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Language testing - Scales/Levels

Where do you rank?

You want to know how you would rank on the oral, reading and writing proficiency scales? Read the descriptions of the levels.


Oral Proficiency Rating Scale

LevelProficiencyDefinition
5Educated Native ProficiencyFunctionally equivalent to that of a highly articulate and well-educated native speaker. Reflects the cultural standards of the country where the language is spoken. Language usage and ability to function are superior throughout.
4+Advanced Professional Proficiency, PlusSpeaking proficiency is regularly superior in all respects and is usually equivalent to that of a well-educated, highly articulate native speaker. Speaks effortlessly and smoothly on all topics. Understands all forms and styles of speech and shows strong sensitivity to social and cultural references. Language usage and ability to function are fully successful. There may be an occasional non-native slip.
4Advanced Professional ProficiencyAble to use the language fluently and accurately on all levels normally pertinent to professional needs. Language usage and ability to function are fully successful. Can tailor language to audience and discuss in depth highly abstract or unfamiliar topics. Able to speak with a great deal of fluency, grammatical accuracy, complex vocabulary and in an idiomatic fashion. Understands all forms and styles of speech and shows strong sensitivity to social and cultural references. May have some difficulty with some dialects and slang.
3+General Professional Proficiency, PlusAble to use the language to satisfy professional needs in a wide range of sophisticated and demanding tasks. Operates at level 4 most of the time, but cannot sustain the performance across a variety of topics. Understanding is complete, including idioms, nuances, register shifts and humour or irony. Often matches a native speaker's strategic and organizational abilities. Basic and complex structures are fully controlled except for an occasional error in low-frequency structures. There are no patterned errors.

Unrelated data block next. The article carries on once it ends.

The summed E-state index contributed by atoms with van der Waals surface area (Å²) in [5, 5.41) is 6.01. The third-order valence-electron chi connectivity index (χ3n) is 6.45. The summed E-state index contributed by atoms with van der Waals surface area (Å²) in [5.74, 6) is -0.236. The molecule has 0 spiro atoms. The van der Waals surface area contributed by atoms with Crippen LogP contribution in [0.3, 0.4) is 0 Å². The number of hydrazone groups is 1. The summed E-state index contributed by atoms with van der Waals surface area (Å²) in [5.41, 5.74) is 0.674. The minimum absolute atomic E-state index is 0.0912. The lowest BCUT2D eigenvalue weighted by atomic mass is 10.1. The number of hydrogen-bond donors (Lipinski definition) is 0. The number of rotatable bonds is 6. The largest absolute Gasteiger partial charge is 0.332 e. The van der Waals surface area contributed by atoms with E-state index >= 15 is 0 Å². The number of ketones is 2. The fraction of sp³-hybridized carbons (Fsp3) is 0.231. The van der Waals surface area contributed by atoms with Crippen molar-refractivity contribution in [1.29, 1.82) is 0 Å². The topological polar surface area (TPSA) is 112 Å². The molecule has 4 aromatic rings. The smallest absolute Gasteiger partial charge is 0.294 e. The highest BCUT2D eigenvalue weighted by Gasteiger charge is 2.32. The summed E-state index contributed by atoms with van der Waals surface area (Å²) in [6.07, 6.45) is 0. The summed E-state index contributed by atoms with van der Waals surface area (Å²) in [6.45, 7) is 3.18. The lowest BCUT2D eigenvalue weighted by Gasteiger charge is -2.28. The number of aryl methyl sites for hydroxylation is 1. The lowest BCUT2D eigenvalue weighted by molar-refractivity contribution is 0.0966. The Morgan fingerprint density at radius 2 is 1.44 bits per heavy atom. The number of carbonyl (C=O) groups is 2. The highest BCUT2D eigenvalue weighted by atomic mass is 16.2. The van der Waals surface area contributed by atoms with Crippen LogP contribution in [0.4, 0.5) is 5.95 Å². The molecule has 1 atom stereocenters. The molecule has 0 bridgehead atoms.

3General Professional ProficiencyAble to speak the language with sufficient structural accuracy, vocabulary and cohesiveness in discourse to participate effectively in most formal and informal conversations on practical, social, and professional topics. Understanding is essentially complete. Can discuss with fluency and ease abstract issues and special fields of competence and interest. Can support opinion and hypothesize. Can provide a structured argument that is clear and well organized. While the influence of the speaker's first language can be felt (in pronunciation, grammar and vocabulary), there are no patterned errors and errors never distract the listener or interfere with communication.
2+Limited Working Proficiency, PlusAble to satisfy most working requirements with language that is often, but not always, acceptable and effective. Operates at level 3 most of the time but is unable to sustain the performance across all topics, i.e. when called on to perform level 3 tasks, may avoid the tasks altogether or resort to simplification through the use of description or narration instead of argumentation or hypothesis. Also, may give concrete examples to illustrate a point instead of arguing the point abstractly. Often shows remarkable ease of speech but performance is uneven. Vocabulary may still be generic (general) rather than precise. Often strong in either grammar or vocabulary, but not in both. Comprehension of normal native speech is nearly complete. Can be understood by native speakers not used to dealing with foreigners.
2Limited Working ProficiencyAble to satisfy routine social demands and limited work requirements. Can handle with confidence, but not accuracy, complicated tasks. Speaks with ease and facility on concrete topics – giving facts and talking casually about topics of current public and personal interest – using general vocabulary and linking sentences together smoothly with appropriate connectors. When dealing with more complex or abstract topics or issues, fluency breaks down. Can narrate and describe in major time frames. Can understand main ideas and most details on a variety of topics, and discourse referring to different time frames or aspects. Can be understood without difficulty by native speakers.
1+Elementary Proficiency, PlusCan initiate and maintain predictable face-to-face conversations and satisfy limited social demands. Operates mostly at level 2 but cannot sustain the performance across all topics and tasks. Can converse with ease and confidence when dealing with routine tasks and social situations, describe people and places and narrate in present tense. May hesitate and change the intended message due to lack of language resources. Understanding of normal native speech is inconsistent due to failure to grasp details and, sometimes even main ideas. Influence of first language is evident in pronunciation, grammatical structures and vocabulary. However, can be understood by native speakers not used to dealing with foreigners, although repetition and reformulation may be needed.